mailing list archives
From: "Nicholas C. Weaver" <nweaver () CS Berkeley EDU>
Date: Fri, 18 Oct 2002 12:41:49 -0700 (PDT)
David Krum wrote:
My attention was first drawn to this when I noticed KaZaA launching popups
sourced from the local hard disk. Surely these ads are running in the local
zone. To use software that does this I have to trust them to audit the ads
given to them?
Then again, with KaZaA, you have to trust all the scumware and
leechware included in the client, which has in the past included
autoupdate programs controlled by third parties, see
http://www.cs.berkeley.edu/~nweaver/0wn2.html for one such example.
The other portions of real concern are just what a massive breeding
ground for potential worm attacks KaZaA represents:
A flaw in the server side of the client->server communication opens up
the potential for a very fast topological worm. Each infected machine
contacts its neighbors, infects them, and the infection proceeds.
Time to infect the whole graph is a function of the longest shortest
path in this graph. Since KaZaA is fairly well connected, it would
probably take about 1 minute to infect everything.
A flaw in either side could be used by a contageon strategy, where the
infection piggybacks in the normal communication process. We really
don't know how fast it would spread, but the high connectivity of
KaZaA is not an encouraging site.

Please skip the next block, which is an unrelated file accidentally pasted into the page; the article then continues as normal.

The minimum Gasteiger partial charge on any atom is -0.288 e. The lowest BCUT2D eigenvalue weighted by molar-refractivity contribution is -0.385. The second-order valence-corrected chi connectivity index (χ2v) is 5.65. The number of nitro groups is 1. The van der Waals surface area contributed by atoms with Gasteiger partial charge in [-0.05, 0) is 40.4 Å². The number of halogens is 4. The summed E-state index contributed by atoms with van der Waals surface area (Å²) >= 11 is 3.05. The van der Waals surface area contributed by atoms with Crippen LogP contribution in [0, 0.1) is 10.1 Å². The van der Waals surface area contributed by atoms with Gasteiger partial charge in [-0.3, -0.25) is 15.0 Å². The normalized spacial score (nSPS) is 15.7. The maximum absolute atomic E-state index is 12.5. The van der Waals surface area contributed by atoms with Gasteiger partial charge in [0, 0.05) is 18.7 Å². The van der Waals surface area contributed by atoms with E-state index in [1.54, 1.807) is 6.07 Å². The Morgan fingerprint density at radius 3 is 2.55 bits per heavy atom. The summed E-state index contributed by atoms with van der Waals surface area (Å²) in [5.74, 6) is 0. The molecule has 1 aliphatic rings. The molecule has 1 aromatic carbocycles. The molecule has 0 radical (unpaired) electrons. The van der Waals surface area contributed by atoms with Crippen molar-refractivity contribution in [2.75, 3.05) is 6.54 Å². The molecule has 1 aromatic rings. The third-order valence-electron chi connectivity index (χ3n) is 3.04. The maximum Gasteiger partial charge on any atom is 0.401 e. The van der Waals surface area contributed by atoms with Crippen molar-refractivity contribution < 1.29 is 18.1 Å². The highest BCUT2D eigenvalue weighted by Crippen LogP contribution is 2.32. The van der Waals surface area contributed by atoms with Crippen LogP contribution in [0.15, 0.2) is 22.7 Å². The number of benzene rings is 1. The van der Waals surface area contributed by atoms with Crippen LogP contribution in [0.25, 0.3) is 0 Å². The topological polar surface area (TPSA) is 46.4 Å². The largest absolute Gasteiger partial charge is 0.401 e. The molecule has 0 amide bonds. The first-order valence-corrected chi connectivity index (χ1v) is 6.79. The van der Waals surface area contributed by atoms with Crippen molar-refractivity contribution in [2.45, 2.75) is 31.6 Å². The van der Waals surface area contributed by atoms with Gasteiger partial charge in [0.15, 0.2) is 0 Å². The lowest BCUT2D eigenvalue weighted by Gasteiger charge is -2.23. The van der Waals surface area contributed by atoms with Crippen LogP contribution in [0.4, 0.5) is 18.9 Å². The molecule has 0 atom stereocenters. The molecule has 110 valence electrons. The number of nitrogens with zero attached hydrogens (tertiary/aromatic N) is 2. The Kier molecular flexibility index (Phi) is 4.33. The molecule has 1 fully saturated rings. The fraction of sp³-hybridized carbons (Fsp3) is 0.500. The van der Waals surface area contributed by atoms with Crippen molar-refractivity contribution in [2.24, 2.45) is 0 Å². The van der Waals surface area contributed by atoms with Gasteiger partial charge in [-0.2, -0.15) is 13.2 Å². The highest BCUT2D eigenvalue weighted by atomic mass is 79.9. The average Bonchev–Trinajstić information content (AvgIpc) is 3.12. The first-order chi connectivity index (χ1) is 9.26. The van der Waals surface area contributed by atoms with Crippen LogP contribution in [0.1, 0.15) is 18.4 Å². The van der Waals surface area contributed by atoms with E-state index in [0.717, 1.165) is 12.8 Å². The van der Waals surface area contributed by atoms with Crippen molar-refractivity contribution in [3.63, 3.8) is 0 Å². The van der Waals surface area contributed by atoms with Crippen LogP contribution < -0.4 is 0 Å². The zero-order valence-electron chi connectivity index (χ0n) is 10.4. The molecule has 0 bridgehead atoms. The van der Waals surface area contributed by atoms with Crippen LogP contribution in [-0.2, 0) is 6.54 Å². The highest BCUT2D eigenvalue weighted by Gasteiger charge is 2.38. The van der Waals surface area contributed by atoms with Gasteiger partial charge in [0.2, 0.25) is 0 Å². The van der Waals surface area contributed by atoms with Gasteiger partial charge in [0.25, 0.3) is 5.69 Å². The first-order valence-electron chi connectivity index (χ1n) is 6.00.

No flaw at all is required for the "bait" style worms we've seen in
the past, such as W32.Benjamin. A smarter bait worm which monitors
the query stream and masquerades as files queried, and matches their
size, would be much more effective.
There is nothing which can really stop a novel bait worm before AV
updates and the like can be pushed out, short of not transmitting
executable content through the Peer to Peer network. Voting up
schemes could be foiled by having the worm vote for its compatriarts,
while voting down can be foiled by upping the diversity of MD5
signatures which the worm will present for any given file.
If one is concerned about security, one either avoids using KaZaA or
the other file trading programs entirely, or at least avoid receiving
any executable content.
Nicholas C. Weaver nweaver () cs berkeley edu
- KaZaA David Krum (Oct 18)
- Re: KaZaA Nicholas C. Weaver (Oct 19)
- RE: KaZaA Brenna Primrose (Oct 19)
- Re: KaZaA Alex Lambert (Oct 19)
- Re: KaZaA eD\\/ARd0 F/\\KEn^M3 (Oct 19)
- <Possible follow-ups>
- RE: KaZaA Christopher Wagner (Oct 19)